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There are probably billions of lines of code written in C++ already. New
code is being written every day. But will this trend continue? Will you
be able to find a C++ job in five years?
Let’s have a quick view.
This post was motivated by a recent video from J. Sonmez, you can see it here: Does C++ Have a Future?
Briefly, John explained that although he loves/loved C++, he thinks that if you’re just starting you shouldn’t invest much in C++. It’s good to know C++ (since it gives you a lot of knowledge about underlying hardware, native code, etc.), but still, from a career point of view, there are better options at the moment.
To be clear, he also mentioned that if you’re a C++ guy already, there’s nothing to worry because there will be still jobs for you. Even in 50 years there might be some Cpp code laying around somewhere :)
In my opinion, it’s not that bad with C++! Or at least I hope so :)
Where C++ is used?
First of all, let’s look where C++ is used. Just by looking at Bjarne Stroustrup’s page on C++ applications we can see that there are a lot of apps our there!
Adding my ideas, I could write that C++ is used almost everywhere:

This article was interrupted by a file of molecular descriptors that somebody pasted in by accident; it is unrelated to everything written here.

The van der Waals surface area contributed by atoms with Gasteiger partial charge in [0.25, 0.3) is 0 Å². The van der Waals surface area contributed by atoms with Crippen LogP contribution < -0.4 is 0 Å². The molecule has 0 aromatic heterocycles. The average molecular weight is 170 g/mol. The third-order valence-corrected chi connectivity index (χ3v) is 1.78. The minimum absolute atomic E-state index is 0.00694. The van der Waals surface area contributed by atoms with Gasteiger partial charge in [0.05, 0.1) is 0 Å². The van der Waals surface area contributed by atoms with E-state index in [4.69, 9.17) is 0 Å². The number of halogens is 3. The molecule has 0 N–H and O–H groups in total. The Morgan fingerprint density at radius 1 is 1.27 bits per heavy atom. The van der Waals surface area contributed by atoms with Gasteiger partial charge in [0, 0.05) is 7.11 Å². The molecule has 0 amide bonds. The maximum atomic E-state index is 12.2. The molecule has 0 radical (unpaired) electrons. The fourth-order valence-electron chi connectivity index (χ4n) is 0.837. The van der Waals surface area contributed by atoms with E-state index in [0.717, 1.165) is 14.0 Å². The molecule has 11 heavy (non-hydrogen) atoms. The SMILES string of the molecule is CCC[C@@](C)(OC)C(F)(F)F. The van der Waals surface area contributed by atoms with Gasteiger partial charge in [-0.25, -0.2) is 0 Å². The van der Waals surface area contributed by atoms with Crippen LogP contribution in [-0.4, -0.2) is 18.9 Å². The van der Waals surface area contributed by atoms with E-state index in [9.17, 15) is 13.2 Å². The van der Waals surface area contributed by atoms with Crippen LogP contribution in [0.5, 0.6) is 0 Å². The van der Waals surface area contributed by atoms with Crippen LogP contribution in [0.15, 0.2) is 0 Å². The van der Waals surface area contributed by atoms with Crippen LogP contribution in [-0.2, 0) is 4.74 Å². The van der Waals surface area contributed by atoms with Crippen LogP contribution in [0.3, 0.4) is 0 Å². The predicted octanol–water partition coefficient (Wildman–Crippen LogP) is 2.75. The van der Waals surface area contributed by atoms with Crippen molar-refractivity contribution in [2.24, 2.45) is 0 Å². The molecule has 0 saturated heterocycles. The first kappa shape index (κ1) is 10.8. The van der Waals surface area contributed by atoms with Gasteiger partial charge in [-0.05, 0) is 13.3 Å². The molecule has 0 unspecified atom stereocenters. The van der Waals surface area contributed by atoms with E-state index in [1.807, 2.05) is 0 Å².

- Computer games, game engines,
- Audio libraries,
- CAD/3D - like Autodesk, Maya, 3d studio max, Blender, etc
- Document editors (Adobe products, Xara, Office)
- Flight planning: Amadeus, Sabre
- large scale e-commerce at Amazon
- Google - various projects (search, Chromium browser, …)
- Operating systems: lots of languages usually used, but C++ and C are used for the core parts.
- Financial: Bloomberg for example, HPT (Hight Perf Trading) platforms
- Science: like Cern or NASA
- Programming tools: like
- Communication protocols, systems (like from Ericsson)
- HP (like Java core)
- plus a recent r/cpp discussion: Why use cpp other than performance?
Ok, we could list and list companies and products here for a long time.
Basically, from a low level system, drivers, to whole operating systems, game engines, games, high perf trading, scientific computation, flight planning, document editors…
As you can see C++ is not only in backed/perf code but also in UI - full system stack.
Also, in the mentioned systems, C++ might not be used as the only language. Sometimes it’s used in 99% of the code, in others maybe only 20%.